Inclusive leadership: leading inclusion through listening
Monday, June 5, 2023
RightBrains is proud to feature thought leadership pieces and role model stories of experts within the industry, and is honoured to open the floor to Jos Groen this month. Jos equips leaders and management teams with practical guidance for creating a more open organisational culture to stimulate more creativity, inclusivity and joy for better results in a constantly changing business landscape and increasing shareholder demands. He also focuses on change management, executive coaching, team building, and management consulting. We asked him: how can leaders focus on honing the skill of listening to promote the inclusion of diverse voices? Jos unpacks his thoughts:
Table of contents:
- What is inclusive leadership?
- Inclusive leadership and listening
- Practicing inclusive leadership
What is inclusive leadership?
Inclusive leadership refers to a leadership style that fosters a work environment where diverse perspectives, backgrounds, and experiences are valued and integrated. Inclusive leaders promote a culture of respect, equity, and belonging, ensuring that all individuals feel welcomed and valued for their unique contributions.
Inclusive leadership and listening
As an inclusive leader, are you prepared to include all voices in your decisions, plans and actions? In other words, do you really listen intently to everyone, or do you only hear the confident employees who drown out the soft-spoken? It’s tempting to limit yourself to the vocalists, because it’s often the quickest way to complete an action and move forward. But, unfortunately, only responding to the vocal employees excludes others. And I see this happening in practice so often.
Believe it or not, but research by Deloitte indicated that behaviours of leaders can drive up to 70% percentage points of difference in setting inclusive culture. According to the research, the goal should be to create workplaces that leverage diversity thinking because it is a well-spring of creativity, enhances innovation, and enables groups to spot and reduce risks. Lastly, it smooths the implementation of decisions by creating buy-in and trust. In short, my take-away is this: diversity thinking is critical – and listening is how we get the ball rolling as inclusive leaders. If you want to create a diverse environment within your organisation, it is important that everyone has a voice -- also the minority groups. And this is why I am a stout supporter of RightBrains, who helps to increase and retain women in the field of digital technology, thereby adding more diverse voices to a traditionally male-dominated industry.
Winner of the RightBrains Leadership & Diversity Award in 2017, Mimoent Haddouti, Chief Information Security Officer at Rabobank, articulates this sentiment quite well: “Diversity and inclusion are critical for teams to succeed. It is amazing to see how much can change in only a short time when inclusive leaders commit to change.”
Practicing inclusive leadership
Personally, I had to take a conscious step towards leveraging the power of inclusive leadership when I was responsible for an IT-organisation in the field of software development. The organisation was performing poorly and people were not being managed by strong, effective and transparent leadership. Consequently, there was a culture of mistrust, inequality, ambiguity and low self-confidence – and people were not enjoying the culture. Embracing inclusion ended up being one of the game-changers for this organisation.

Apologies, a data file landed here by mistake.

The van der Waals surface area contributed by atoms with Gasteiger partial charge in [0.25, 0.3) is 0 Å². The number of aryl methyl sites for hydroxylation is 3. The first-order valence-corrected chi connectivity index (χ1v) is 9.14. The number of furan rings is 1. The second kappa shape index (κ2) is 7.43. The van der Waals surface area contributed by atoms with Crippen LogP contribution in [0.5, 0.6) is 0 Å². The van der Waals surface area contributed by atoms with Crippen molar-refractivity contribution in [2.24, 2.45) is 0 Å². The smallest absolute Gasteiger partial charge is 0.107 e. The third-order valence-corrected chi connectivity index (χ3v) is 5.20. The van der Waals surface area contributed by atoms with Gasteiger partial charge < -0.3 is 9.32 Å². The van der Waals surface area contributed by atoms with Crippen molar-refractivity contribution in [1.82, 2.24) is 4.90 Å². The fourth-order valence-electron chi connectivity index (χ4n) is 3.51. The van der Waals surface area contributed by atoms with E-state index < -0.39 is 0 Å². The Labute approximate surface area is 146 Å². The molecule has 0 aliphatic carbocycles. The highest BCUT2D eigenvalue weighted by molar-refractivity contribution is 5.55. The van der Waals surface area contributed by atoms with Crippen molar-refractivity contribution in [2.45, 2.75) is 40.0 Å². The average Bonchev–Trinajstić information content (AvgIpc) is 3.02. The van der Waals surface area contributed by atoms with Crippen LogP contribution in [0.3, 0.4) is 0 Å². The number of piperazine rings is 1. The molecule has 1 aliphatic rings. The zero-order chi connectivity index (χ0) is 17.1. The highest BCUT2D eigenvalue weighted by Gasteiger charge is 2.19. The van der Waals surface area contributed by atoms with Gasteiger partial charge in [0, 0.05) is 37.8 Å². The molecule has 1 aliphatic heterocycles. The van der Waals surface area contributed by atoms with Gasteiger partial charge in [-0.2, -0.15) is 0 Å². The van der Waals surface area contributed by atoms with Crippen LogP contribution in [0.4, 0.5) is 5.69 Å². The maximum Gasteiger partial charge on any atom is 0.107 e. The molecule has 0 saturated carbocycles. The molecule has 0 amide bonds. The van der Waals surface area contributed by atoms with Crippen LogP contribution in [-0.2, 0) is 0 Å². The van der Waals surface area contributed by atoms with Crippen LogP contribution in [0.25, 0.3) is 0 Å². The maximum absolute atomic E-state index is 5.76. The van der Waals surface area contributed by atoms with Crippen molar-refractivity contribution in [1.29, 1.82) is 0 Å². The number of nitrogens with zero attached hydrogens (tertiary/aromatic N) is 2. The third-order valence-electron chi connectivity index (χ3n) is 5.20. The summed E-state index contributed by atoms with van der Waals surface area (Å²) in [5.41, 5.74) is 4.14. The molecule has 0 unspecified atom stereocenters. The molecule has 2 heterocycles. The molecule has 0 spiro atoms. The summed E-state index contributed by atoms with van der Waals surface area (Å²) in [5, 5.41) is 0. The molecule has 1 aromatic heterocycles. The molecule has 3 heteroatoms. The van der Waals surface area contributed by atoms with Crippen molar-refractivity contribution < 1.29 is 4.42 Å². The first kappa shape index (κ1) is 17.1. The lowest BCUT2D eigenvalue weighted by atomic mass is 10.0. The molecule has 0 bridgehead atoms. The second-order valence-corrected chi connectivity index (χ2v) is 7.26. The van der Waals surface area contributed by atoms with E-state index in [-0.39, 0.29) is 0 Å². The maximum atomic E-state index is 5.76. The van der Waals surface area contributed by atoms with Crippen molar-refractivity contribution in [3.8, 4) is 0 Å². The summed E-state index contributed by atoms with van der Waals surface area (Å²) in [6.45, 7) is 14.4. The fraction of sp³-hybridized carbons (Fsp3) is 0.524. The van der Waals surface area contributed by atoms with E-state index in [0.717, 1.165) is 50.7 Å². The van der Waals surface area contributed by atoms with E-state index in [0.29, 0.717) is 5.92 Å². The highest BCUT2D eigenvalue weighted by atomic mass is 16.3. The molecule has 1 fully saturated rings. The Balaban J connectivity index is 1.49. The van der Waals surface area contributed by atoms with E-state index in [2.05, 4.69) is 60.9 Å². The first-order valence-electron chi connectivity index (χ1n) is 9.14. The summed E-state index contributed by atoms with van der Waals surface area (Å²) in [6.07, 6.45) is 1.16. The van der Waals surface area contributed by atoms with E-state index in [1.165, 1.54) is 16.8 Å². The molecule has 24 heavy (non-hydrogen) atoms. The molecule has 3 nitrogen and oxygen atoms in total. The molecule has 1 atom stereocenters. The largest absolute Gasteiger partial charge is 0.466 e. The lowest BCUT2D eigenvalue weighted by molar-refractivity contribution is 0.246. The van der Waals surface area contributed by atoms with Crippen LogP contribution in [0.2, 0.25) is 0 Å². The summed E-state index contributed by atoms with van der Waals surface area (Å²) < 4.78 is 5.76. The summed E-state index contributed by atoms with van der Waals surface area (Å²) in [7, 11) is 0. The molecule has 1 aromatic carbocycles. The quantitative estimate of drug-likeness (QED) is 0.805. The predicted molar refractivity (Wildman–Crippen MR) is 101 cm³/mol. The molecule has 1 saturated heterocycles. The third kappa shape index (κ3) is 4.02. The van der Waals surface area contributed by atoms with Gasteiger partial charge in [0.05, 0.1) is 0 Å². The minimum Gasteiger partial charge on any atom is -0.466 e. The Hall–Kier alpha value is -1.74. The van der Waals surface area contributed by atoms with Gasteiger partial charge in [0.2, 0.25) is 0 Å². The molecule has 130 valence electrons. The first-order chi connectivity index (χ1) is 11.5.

It does something to employees when you find that the leader is genuinely willing to listen to you. Not to hear, but to listen. Even, or perhaps especially -- those employees who are naturally less inclined to speak up and express themselves in a group. I noticed that in my approach, I could consciously make time and consideration for the more introverted employees. This starts with a personal approach and a sincere intention in the contact, driven by curiosity in people’s passion and potential. When an employee feels heard and safe, ideas and suggestions come up naturally. And I must honestly say that those very ideas contributed enormously to accelerating change and developing new ideas for improvement.
In an article that I authored, titled ‘Opening up to leadership talent’, I delve into passion as a catalyst in terms of performance. What it comes down to is that passion and performance can go hand in hand. Listening can help to spark passion. That’s why opening up an organisation to embrace leadership talent is critical to the future—not just to your organisations in general, but to your role as a director of it specifically. The process begins with you. Exploring the pathway to openness and inclusive leadership takes courage and curiosity. But it also leads to great ideas, new possibilities, and amazing results.
I would like to invite all leaders to consciously think and act inclusively. Only when you invite all perspectives to contribute will you arrive at the right decisions, actions and results. Make inclusion non-negotiable and hone the skill of listening. No matter how difficult. Openness takes courage!